|Reporting structuring||New||24/06/2022||As part of the update to AUSTRAC's guidance position on 'Reporting multiple cash transactions', changes were also made to web content on 'Reporting structuring' to reflect the updated position. The guidance was also restructured for ease of navigation; previously, this content was hosted as a sub-section on the main TTR web page, and now it has been separated to be hosted on its own web page.
A new example was also added of when an SMR would be required for a casino.
|Reporting multiple cash transactions||Update||24/06/2022||Under AUSTRAC’s updated guidance position, you must submit a TTR to AUSTRAC for each individual cash transaction of A$10,000 or more. When a customer makes multiple cash transactions, each individual transaction is considered to be a separate and distinct designated service. You will no longer be required to combine multiple transactions and submit a TTR, even if the transactions occurred closely together. The updated guidance also includes examples to illustrate when a TTR is required.|
|How to submit a threshold transaction report (TTR)||Update||24/06/2022||As part of the update to AUSTRAC's guidance position on 'Reporting multiple cash transactions', updates were also made to the main TTR web content, including this page for usability and ease of navigation. The web content on TTRs was restructured, so there is now a main TTR web page that links to three sub-pages on: 'Submitting your TTR', 'Reporting multiple cash transactions', and 'Reporting structuring'.
Other updates to this page on 'How to submit a TTR' were made to expand the section on 'What your TTRs must include' to include:
|Cross-border movement (CBM) reports||Update||17/06/2022||Cross-border movement reporting of monetary instruments of AUD10,000 or more, including physical currency and bearer negotiable instruments (BNIs), changed on 17 June 2022. The updated guidance includes information about the changes.|
|Detecting and stopping ransomware payments||New||27/04/2022||A new financial crime guide to help businesses understand, identify and report suspicious activity where someone could be the target of a ransomware payment or trying to profit from a ransomware payment.|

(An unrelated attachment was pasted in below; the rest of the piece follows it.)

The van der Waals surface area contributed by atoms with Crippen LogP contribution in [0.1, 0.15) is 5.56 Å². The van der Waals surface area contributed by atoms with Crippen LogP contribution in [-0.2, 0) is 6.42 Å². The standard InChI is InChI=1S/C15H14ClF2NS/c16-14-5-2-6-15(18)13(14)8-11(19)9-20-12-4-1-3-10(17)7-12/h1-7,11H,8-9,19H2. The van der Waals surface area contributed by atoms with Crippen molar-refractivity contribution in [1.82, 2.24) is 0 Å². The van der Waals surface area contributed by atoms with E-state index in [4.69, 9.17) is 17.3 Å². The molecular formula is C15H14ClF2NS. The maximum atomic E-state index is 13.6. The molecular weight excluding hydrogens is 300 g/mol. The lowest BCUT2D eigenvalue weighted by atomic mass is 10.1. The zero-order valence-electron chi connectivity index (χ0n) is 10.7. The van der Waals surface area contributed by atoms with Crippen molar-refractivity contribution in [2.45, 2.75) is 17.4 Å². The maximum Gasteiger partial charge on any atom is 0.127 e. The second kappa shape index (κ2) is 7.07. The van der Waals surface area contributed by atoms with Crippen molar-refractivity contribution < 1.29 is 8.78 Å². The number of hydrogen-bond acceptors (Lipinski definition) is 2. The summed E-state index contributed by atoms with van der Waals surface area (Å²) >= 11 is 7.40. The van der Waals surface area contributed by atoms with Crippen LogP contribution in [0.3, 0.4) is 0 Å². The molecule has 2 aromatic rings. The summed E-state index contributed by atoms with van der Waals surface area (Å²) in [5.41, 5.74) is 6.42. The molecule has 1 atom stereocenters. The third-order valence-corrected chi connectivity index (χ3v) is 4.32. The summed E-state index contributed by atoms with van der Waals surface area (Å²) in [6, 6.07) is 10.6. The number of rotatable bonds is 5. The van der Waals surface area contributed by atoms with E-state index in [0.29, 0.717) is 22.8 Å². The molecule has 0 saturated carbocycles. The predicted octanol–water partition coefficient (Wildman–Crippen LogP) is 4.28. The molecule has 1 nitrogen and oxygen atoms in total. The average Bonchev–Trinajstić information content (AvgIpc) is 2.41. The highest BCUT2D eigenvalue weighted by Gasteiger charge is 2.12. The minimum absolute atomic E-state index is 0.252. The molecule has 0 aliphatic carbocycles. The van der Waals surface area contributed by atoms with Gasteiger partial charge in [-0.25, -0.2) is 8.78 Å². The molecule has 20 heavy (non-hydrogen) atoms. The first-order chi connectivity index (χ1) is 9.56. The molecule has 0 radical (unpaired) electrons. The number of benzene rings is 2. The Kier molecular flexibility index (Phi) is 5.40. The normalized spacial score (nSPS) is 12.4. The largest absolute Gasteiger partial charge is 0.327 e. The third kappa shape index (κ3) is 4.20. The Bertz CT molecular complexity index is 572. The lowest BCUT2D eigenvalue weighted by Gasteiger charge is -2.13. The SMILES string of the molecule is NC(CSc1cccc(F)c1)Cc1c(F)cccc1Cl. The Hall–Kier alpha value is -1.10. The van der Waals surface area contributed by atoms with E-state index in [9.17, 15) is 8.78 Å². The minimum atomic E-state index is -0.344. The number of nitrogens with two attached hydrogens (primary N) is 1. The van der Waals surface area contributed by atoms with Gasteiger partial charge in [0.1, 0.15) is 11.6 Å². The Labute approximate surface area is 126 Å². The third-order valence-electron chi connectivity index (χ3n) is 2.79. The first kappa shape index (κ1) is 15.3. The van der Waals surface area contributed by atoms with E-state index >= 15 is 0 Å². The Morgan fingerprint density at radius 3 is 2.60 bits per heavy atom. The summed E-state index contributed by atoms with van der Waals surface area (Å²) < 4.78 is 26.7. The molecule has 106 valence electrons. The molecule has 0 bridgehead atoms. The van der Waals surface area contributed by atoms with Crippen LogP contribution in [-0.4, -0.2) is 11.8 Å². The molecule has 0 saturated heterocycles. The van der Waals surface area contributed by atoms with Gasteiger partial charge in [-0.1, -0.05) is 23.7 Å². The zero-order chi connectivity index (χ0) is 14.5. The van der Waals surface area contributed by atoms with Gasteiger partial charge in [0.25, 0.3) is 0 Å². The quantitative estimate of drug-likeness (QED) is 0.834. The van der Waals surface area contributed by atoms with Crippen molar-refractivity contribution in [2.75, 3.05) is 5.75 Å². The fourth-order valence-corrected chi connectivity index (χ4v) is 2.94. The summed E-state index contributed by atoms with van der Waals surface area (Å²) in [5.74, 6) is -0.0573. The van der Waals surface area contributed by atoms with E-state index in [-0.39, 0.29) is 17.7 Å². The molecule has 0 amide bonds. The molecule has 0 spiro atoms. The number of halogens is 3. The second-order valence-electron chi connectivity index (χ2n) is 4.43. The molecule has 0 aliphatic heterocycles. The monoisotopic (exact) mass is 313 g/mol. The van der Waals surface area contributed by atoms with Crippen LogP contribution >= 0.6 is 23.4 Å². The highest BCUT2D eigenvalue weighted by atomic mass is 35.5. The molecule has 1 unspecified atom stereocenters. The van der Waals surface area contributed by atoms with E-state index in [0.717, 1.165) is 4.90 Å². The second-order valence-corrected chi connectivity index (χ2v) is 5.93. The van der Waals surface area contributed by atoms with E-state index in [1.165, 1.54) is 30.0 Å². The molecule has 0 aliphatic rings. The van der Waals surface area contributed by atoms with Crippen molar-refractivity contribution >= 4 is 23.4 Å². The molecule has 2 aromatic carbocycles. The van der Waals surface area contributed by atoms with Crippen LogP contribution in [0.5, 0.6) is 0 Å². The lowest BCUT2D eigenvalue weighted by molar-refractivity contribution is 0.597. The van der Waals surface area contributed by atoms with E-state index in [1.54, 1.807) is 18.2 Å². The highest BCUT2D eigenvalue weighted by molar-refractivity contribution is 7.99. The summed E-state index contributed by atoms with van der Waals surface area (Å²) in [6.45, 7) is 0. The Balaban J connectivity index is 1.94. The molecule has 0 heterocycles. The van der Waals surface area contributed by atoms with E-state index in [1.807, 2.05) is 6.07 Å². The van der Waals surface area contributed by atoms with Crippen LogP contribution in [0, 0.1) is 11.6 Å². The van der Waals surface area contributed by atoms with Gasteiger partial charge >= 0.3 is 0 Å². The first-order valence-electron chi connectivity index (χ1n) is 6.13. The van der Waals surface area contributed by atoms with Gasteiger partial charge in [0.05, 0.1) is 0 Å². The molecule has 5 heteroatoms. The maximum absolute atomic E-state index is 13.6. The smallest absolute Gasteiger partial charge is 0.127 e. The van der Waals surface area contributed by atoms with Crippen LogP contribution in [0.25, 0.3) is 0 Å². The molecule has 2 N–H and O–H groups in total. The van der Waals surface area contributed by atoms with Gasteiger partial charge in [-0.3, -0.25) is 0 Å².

|How SMRs can help disrupt criminal activity||Update||8/04/2022||The page was updated to include links to the following 'Related guidance resources:
|Pubs and clubs with gaming machines||New||30/03/2022||This regulatory guide was developed to help pubs and clubs who are licensed to operate electronic gaming machines develop a thorough understanding of their AML/CTF obligations.|
|Politically exposed persons - quick guide||New||23/02/2022||A new regulatory quick guide to provide an overview of your obligations for customers or beneficial owners who are politically exposed persons (PEPs).|
|Detecting and stopping forced sexual servitude in Australia||New||14/02/2022||A new financial crime guide to help businesses identify and report suspicious activity related to forced sexual servitude.|
|Engaging AML/CTF advisers||Update||11/02/2022||Updated guidance to help you select an adviser who is suitably qualified and experienced to provide products and services for your business. The guidance sets out a number of factors you should consider and address prior to engaging the services of an adviser.|
The content on this website is general and is not legal advice. Before you make a decision or take a particular action based on the content on this website, you should check its accuracy, completeness, currency and relevance for your purposes. You may wish to seek independent professional advice.